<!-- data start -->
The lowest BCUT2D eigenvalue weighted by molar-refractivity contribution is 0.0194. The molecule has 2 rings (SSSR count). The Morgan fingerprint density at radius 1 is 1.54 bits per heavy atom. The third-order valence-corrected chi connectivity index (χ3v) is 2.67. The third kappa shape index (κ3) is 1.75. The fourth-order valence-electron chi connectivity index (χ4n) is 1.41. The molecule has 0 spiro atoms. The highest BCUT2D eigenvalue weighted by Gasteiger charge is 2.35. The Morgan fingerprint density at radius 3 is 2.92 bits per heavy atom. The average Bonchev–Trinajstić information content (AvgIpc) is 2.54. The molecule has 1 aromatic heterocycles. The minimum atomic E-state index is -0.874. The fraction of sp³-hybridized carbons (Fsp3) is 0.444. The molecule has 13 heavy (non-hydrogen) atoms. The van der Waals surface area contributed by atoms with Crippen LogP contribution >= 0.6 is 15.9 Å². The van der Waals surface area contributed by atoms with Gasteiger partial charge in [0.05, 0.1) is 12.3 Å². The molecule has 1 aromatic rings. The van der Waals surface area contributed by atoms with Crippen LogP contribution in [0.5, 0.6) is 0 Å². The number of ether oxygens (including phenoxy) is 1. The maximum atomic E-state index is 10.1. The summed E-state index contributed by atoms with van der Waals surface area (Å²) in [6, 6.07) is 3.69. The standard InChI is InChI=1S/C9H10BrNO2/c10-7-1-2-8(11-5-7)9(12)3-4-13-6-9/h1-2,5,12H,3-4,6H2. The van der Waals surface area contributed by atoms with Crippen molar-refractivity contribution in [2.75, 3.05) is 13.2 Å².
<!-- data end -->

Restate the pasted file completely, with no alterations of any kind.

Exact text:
The lowest BCUT2D eigenvalue weighted by molar-refractivity contribution is 0.0194. The molecule has 2 rings (SSSR count). The Morgan fingerprint density at radius 1 is 1.54 bits per heavy atom. The third-order valence-corrected chi connectivity index (χ3v) is 2.67. The third kappa shape index (κ3) is 1.75. The fourth-order valence-electron chi connectivity index (χ4n) is 1.41. The molecule has 0 spiro atoms. The highest BCUT2D eigenvalue weighted by Gasteiger charge is 2.35. The Morgan fingerprint density at radius 3 is 2.92 bits per heavy atom. The average Bonchev–Trinajstić information content (AvgIpc) is 2.54. The molecule has 1 aromatic heterocycles. The minimum atomic E-state index is -0.874. The fraction of sp³-hybridized carbons (Fsp3) is 0.444. The molecule has 13 heavy (non-hydrogen) atoms. The van der Waals surface area contributed by atoms with Crippen LogP contribution >= 0.6 is 15.9 Å². The van der Waals surface area contributed by atoms with Gasteiger partial charge in [0.05, 0.1) is 12.3 Å². The molecule has 1 aromatic rings. The van der Waals surface area contributed by atoms with Crippen LogP contribution in [0.5, 0.6) is 0 Å². The number of ether oxygens (including phenoxy) is 1. The maximum atomic E-state index is 10.1. The summed E-state index contributed by atoms with van der Waals surface area (Å²) in [6, 6.07) is 3.69. The standard InChI is InChI=1S/C9H10BrNO2/c10-7-1-2-8(11-5-7)9(12)3-4-13-6-9/h1-2,5,12H,3-4,6H2. The van der Waals surface area contributed by atoms with Crippen molar-refractivity contribution in [2.75, 3.05) is 13.2 Å².